So the question I posted on my thread tittle today is as a Home Inspector (Not an electrician) how far would you go to inspect this exterior.
Open exterior cover & then remove the 2 screws.
There is a GFCI in the cover & you need to remove 2 screws that are stripped. GFCI didnt work & I figured it was there for the utility company as the home had a front & back GFCI & this would not be needed by the home owner. I reported as inoperable
The interior cover you need to pry to remove. Will not lift out with installed handle assemply.
I stopped at this point as the cover would not come out with moderate pressure.
Now to the interior panel. This appeared to be a remote distribution panel.
As you can see from the photos the white romex was added on by the homeowner to the basement. He used 14 gauge to 20 amp breakers. He also ran 2 wires in one hole so I knew it was done by a handyman.
Question. Can a siemens breaker be installed in a cutler hammer panel?
On the inside, the two cables into a singel NM connector is prefectly fine, safe and legal.
The #14 on a 20a is a blatant violation and not exactly safe.
The Siemens breaker may very well be legal in that panel. A slong as it is rated to use in a BR panel.
IMHO, might be beyond a HI task. The rule is 1 cable per connector unless the manufacturer says its ok. So, from what I do, it’s a c-500 or Ai’s Black buttons, I wouldn’t know off the top of my head it it was ok. Might want to defer er the whole electrical system, since the collection of ‘flaws’ is growing.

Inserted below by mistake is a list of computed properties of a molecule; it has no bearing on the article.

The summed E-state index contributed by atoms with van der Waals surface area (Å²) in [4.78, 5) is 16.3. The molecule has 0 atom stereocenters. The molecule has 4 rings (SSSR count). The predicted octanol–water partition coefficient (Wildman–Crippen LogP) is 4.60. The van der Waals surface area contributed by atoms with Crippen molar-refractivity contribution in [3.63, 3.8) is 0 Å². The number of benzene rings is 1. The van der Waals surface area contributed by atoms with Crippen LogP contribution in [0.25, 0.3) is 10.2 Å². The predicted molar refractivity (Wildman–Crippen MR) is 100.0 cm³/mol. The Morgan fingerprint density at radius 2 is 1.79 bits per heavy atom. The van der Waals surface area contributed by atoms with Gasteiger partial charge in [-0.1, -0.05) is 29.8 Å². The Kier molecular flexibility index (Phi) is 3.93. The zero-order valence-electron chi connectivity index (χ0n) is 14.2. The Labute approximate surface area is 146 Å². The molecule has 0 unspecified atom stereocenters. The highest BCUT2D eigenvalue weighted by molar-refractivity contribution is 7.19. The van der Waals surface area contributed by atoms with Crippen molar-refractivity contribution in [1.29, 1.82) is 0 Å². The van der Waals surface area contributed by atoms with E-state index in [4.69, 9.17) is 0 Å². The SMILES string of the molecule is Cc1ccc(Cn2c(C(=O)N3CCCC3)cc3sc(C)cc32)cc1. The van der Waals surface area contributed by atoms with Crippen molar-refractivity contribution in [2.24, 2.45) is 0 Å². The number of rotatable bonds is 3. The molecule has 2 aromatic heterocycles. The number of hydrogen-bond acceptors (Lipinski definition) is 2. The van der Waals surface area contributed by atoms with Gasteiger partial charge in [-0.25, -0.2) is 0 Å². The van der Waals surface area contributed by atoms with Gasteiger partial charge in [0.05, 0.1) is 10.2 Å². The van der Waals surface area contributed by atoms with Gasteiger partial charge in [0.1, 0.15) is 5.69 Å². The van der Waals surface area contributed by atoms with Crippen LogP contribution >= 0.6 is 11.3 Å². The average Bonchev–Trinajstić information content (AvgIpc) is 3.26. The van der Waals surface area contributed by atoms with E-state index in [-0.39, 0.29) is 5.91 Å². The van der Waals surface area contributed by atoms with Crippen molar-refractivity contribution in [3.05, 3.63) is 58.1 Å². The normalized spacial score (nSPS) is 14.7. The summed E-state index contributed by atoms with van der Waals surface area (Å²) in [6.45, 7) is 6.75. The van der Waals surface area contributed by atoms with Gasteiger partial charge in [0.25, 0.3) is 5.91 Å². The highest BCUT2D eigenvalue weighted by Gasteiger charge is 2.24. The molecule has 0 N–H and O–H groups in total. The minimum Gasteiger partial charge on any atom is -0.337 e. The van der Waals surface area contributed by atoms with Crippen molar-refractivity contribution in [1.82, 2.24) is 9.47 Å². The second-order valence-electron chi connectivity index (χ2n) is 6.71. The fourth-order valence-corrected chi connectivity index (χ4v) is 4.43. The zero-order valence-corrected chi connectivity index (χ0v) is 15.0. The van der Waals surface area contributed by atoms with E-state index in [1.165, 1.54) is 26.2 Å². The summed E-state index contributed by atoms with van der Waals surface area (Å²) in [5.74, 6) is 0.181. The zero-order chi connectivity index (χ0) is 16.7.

Very true if it’s 14# gauge. Don’t’ fall into the color trap, manufacturers changed to colors to try and non-reading inspectors and workers to stop over loading the wires. Take the time to read the information on the jacket, you might find people using NM instead of NM-B, and it might be 12/2 romex, just a couple years old, prior to coloring.
Check the inside, usually there is a disclaimer as to what breakers are allowed in the panel. Also, I’ve seen some people use ‘off’ brands of breakers to bypass the panel manufacturers designs to limit the use of tandem breakers. Count the number of breakers, this panel could also be overloaded, per code.
About the connectors. I don’t think I’ve ever seen a two-screw (typical) metallic NM cable connector that was not rated for at least two cables.
This is SOP for me so I can leave as many unused K-O’s as I can. I HATE it when I come across a panel with no available K-O’s and every damn NM connector has only one cable. AGRH!
Same here, saves time, weighs nothing, and the price is right. I don’t like is, newbs who think they can just yank out a cable from them, because their plastic. I’ve seen home run sheaths damaged because of newbs.
P.S. Been waiting for the local supply shops to get the RACO’s version in, they connect from the inside out. Wouldn’t mind having a few of those. <crossing fingers>
Arlington invents some of the coolest stuff. I’m glad to see a “flush” romex connector. Often, people would omit any kind of connector for coming in the back of kitchen exhaust hoods and fluorescent strip lights over closet doors. The flush type romex connector is more palletable to installers for those applications.